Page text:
The Basics Of Depreciation For Landlords
September 30, 2022
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What Are The Landlord Basics Of Depreciation?
In the world of taxes, depreciation is one of your best friends—it means more money in your pocket.
For that reason, depreciation can make a significant on your bottom line.
It can be complicated, though, so let’s take a look at the basics of depreciation and how you can take advantage of it in your rental property business.
What is Depreciation?
Over time, buildings and other kinds of property wear out and become less usable, and therefore decline in value. Depreciation is one of the most valuable annual tax rental property deductions that property owners and investors can take advantage of to make up for this cost.
However, in contrast to the interest you pay on a loan for the property or other operating expenses related to it, you cannot deduct the purchase of rental property in the year you buy it. Instead, you must deduct the cost of the property over an extended period because real estate lasts well over a year.
This long lifespan makes depreciation quite valuable because you get it year after year (for 27.5 years when it comes to residential real property), and you don’t have to pay anything more than your original investment in the property. Furthermore, your property will likely increase in value over time, and you’ll still get depreciation.
Let’s look at a specific example to get a better understanding. Suppose you purchase a rental property with a depreciable value of $300,000. Once you divide $300,000 by 27.5, you realize you’re entitled to an annual depreciation deduction of $10,909. The only thing you must do to receive these deductions is run the property as a rental, file a tax return each year, and maintain simple bookkeeping.
It’s important to mention that if you sell your property, you’ll probably have to pay a tax of up to 25% on the total depreciation deductions you got over the years. That being said, the annual depreciation lowers your yearly taxes. This means that depreciation lets you defer the payment of tax on your rental income from the years in which it was generated to the year you sell it.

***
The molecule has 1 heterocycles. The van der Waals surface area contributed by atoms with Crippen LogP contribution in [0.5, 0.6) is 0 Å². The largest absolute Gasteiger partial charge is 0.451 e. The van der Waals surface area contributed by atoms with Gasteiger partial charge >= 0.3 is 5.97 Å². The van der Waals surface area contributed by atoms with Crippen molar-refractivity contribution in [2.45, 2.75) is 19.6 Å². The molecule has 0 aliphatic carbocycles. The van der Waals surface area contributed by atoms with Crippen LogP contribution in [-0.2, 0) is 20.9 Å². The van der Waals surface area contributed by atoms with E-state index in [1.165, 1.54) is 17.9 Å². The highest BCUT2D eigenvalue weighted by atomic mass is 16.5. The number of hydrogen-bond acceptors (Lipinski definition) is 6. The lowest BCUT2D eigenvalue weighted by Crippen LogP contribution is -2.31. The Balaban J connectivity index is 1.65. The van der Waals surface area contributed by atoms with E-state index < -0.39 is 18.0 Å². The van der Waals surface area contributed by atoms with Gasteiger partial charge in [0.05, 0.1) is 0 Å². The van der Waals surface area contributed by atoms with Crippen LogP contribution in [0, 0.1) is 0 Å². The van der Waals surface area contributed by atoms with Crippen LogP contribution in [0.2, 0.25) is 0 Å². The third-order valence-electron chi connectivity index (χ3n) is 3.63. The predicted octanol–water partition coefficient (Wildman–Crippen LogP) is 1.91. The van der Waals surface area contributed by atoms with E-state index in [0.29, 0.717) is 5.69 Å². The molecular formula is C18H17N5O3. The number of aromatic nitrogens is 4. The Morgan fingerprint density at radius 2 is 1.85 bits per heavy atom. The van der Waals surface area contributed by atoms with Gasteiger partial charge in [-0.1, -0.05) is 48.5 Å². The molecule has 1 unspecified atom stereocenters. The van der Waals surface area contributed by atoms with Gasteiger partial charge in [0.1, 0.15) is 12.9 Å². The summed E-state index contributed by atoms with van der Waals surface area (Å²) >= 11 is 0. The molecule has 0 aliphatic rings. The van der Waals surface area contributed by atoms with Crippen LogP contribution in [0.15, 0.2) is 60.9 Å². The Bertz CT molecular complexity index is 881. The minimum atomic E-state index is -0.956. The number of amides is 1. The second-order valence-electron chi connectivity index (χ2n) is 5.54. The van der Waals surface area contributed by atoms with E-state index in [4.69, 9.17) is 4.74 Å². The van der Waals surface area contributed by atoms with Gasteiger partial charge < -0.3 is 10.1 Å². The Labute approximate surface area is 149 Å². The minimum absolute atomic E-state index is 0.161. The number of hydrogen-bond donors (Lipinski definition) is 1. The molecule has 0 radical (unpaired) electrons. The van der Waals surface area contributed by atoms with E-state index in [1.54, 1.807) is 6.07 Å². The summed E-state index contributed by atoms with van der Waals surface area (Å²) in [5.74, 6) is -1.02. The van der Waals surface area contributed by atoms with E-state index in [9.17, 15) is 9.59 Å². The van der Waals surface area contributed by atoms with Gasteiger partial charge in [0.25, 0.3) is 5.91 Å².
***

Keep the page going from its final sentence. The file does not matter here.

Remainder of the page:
Theoretically, depreciation is simple. In actuality, though, keeping track of your depreciating assets can be quite complicated. Therefore, it’s crucial to understand the basics of depreciation in order to apply them properly should things get sticky.
Most deductions are optional; depreciation isn’t. If you have property that qualifies, while also not qualifying for one of the three safe harbors, you must depreciate in step with the IRS’s guidelines.
Improvements that don’t meet the criteria for one of the three safe harbors must be depreciated. Here are the four elements needed to qualify for depreciation:
1. Long-term Property – The property must last longer than one year. In other words, these assets are part of your capital investment. For instance, buildings, cars, dishwashers, refrigerators, and lawn mowers each last longer than a year and are depreciable. Expenses that are not long-term property include food, fuel, and cleaning supplies for pools, which last less than a year and are operating expenses.
2. Property that Decays or Gets Used Up – The property must be subject to decay or have a finite usable lifespan. Buildings, pools, mobile homes, offices, landscaping, appliances, and carpets are all subject to wear and tear. Property that does not wear out includes stocks or bonds, land, and antiques.
Additionally, you can depreciate tangible personal property that lasts more than a year. Examples are stoves and furniture. Items like computers and cellphones can also be depreciated, despite not being on your rental property.
3. One Year Minimum Ownership – You must own the property for over one year. It doesn’t matter whether you had to borrow money to buy the property or not; if you have the title, you get the depreciation.